John Kanaka

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John Kanaka.” Download the PDF, a MIDI rendering, or the LilyPond source and its wrapper file (and see also tunes from LilyPond).

“John Kanaka” is a sea chantey.


External links


Liner Notes

John Kanaka” is track 10 on Shower Chanteys, recorded 8 August 2018 at Mill Pond Music Studio.[1]

“John Kanaka” is a halyard chantey with an interesting debate; as I wrote to my backers after recording this:[2]

The chantey “John Kanaka” is an interesting point of chantey nerdery. Many folk music fans, and many recording artists, sing the chorus as “John Kanaka-naka, too-rye-ay.” The “too-rye-ay” sounds like a good ol’ Irish folk song bit o’ nonsense.

However, Stan Hugill was notorious for interrupting performances to lecture the audience that “there’s no R in the Samoan language; it’s ‘too-LIE-ay!’” In Shanties from the Seven Seas, the Bible of sea chanteys, he writes, “The chorus is of Polynesian origin and I should say the words ‘tulai ē’ were Samoan.”[3] Now, Stan was a polymath and polyglot, and definitely knew quite a bit about Polynesian languages (not to mention chanteys). That said, he was not a formal, rigorous scholar, and he provides no evidence nor citation for his assertion about the chorus here. He has proven to be wrong about a few other speculations, so everything in his book (which is, to be clear, invaluable) should be taken with a grain of salt.

James Revell Carr, in Hawaiian Music in Motion, reports that “tulai ē” is Hawaiʻian for “stand your ground,” and it’s reasonable in a hauling chantey to exhort the sailors to stand their ground.

Stan may be right about the origin and “correct” version of the words… but what did sailors actually sing during the Age of Sail? How many of them were more conversant with the rules of Polynesian phonetics than with Irish folk songs?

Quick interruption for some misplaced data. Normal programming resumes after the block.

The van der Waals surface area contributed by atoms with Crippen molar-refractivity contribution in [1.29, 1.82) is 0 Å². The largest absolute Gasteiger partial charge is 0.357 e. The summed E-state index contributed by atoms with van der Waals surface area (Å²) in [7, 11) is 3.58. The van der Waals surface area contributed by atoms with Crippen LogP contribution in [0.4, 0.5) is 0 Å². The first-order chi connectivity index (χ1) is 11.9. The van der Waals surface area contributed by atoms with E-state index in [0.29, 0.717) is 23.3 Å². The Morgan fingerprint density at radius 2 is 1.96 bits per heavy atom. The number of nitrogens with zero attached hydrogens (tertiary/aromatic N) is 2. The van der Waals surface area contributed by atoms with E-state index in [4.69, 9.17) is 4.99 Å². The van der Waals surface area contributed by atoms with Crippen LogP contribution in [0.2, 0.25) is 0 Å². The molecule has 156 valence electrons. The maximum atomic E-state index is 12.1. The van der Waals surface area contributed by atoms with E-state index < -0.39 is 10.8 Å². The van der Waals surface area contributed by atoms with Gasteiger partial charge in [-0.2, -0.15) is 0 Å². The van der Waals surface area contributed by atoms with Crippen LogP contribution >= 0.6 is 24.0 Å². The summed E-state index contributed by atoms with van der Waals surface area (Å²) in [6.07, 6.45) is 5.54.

The kicker for me is that Gibb Schreffler, a professor of musicology at Pomona College, and an expert on chanteys himself (particularly one who has written some scholarly dissections of Hugill’s assertions), points out that, at least according to Wikipedia, the Samoan phonetic rules change the L after a U to an “alveolar tap” (ɾ for you phonetics nerds), a sound like the Ts in North American “better” or the R in the Spanish “pero.”

So… I sang it with the tap. Or tried to. I think you can hear an L or an R, whichever you choose, in it.

Meanwhile, Colcord has a fascinating note attached to “John Cherokee”: “Eckstorm and Smyth give a fragment of this song, with the refrain, ‘Jan Kanaganaga, too-li-aye.’”[4] Clearly “John Kanaka,” but with the “John Cherokee” verses? The folk process can have some weird results.

I originally heard this at the San Francisco chantey sing, though I also heard some hilariously obscene verses from Arrr!!! (Those verses are not on this recording.) I couldn’t tell you, at this point, where I got my verses from; they are the ones, I guess, that were the stickiest when they hit my brain.

References

  1. “John Kanaka,” recording by Chris Maden. MusicBrainz.
  2. Chris Maden. “Stand your ground!” Kickstarter update. 9 August 2018.
  3. Stan Hugill. Shanties from the Seven Seas, pp. 211–212. New U.S. Edition. Mystic, Conn.: Mystic Seaport, 1994.
  4. Joanna C. Colcord. Songs of American Sailormen, p. 102. Enlarged and Revised Edition. New York: Bramhall House, 1938.